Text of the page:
Melbourne City left to rue missed opportunities in FFA Cup exit

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It took over 120 minutes to separate Melbourne City and Wellington Phoenix in their FFA Cup clash on Wednesday night with neither side able to find the back of the net.

With Wellington eventually winning 4-3 in a penalty shootout, City will be left to mull over how excruciatingly close they came to breaking the deadlock.

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A missed penalty by captain Scott Jamieson in the 26th minute and a failed one-vs-one opportunity for Jordan Bos, were arguably the two clearest chances of the game, and both were created by City.

Coach Patrick Kisnorbo said it was simply a lack of quality execution.

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“We had chances to finish off the game, we were a little bit rusty and you could see that,” he said.

“We missed a penalty and a few other opportunities, but you can’t change that, and I’m just happy that they got in those areas.”

However, the A-League Men premiership and championship winning coach said he was very proud of how his side played given the circumstances surrounding them.

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“The boys showed great character and great resilience especially after what they’ve been through,” he said.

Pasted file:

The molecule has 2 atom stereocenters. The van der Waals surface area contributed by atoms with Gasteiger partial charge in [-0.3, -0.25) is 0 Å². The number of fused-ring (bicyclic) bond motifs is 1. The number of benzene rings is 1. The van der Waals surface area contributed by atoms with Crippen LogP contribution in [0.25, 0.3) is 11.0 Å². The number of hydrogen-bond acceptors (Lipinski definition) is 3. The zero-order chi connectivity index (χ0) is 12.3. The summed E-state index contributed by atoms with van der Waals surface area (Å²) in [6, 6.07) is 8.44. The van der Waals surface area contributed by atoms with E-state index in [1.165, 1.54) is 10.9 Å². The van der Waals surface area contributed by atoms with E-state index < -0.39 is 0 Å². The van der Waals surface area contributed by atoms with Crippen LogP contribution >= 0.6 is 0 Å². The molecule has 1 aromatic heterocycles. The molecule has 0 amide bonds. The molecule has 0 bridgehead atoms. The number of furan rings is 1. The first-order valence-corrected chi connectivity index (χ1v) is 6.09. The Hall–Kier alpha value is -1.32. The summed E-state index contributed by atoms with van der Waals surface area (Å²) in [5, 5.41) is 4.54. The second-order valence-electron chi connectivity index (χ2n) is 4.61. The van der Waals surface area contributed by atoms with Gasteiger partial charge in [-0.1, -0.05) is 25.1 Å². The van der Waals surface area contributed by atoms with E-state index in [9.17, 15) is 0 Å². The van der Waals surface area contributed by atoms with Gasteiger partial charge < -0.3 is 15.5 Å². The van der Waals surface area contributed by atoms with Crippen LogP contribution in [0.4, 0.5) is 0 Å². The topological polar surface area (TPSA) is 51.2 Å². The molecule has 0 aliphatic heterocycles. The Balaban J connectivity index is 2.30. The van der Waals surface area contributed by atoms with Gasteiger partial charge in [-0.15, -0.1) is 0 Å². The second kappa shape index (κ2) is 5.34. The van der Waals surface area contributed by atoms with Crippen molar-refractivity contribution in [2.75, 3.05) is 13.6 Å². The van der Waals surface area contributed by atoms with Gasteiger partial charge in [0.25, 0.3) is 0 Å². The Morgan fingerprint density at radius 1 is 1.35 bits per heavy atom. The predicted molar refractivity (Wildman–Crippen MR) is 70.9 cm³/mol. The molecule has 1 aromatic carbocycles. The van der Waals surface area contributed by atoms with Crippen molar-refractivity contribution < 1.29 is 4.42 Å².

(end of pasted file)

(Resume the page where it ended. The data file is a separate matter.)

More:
“I’m definitely proud of them, we’ve overcome some adversity to put in a good performance tonight, we’ll rest up now and move on to next week’s game.”

The side isn’t going to get much time to get that rest however, as they face Western Sydney Wanderers in an A-League Men clash on Sunday.

Kisnorbo admitted the short turnaround might affect his team’s preparation, but that they will still be ready to go when the first whistle sounds.

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“We just have to prepare the best way we can, there’ll be a lot of recovery, we’ve already started working on film for the match,” he said.

“It’s going to be the same kind of stuff we always do, just that we’re getting slightly less of a break than everyone else.”

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He was not willing to entertain discussion about the broader impact of the upcoming match, preferring to keep his men centred and in the mindset of competing in that contest.

“I don’t really like thinking in terms of big impacts, we need to take it game by game,” he said.

“We know there’s a lot of games coming up so we’ll take them one by one and see where we end up from there.”

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Mitchell Turner
Third Year Undergraduate Arts Student at Monash University (Journalism Major). Generic sports tragic living out my failed dreams of going pro vicariously through other people.

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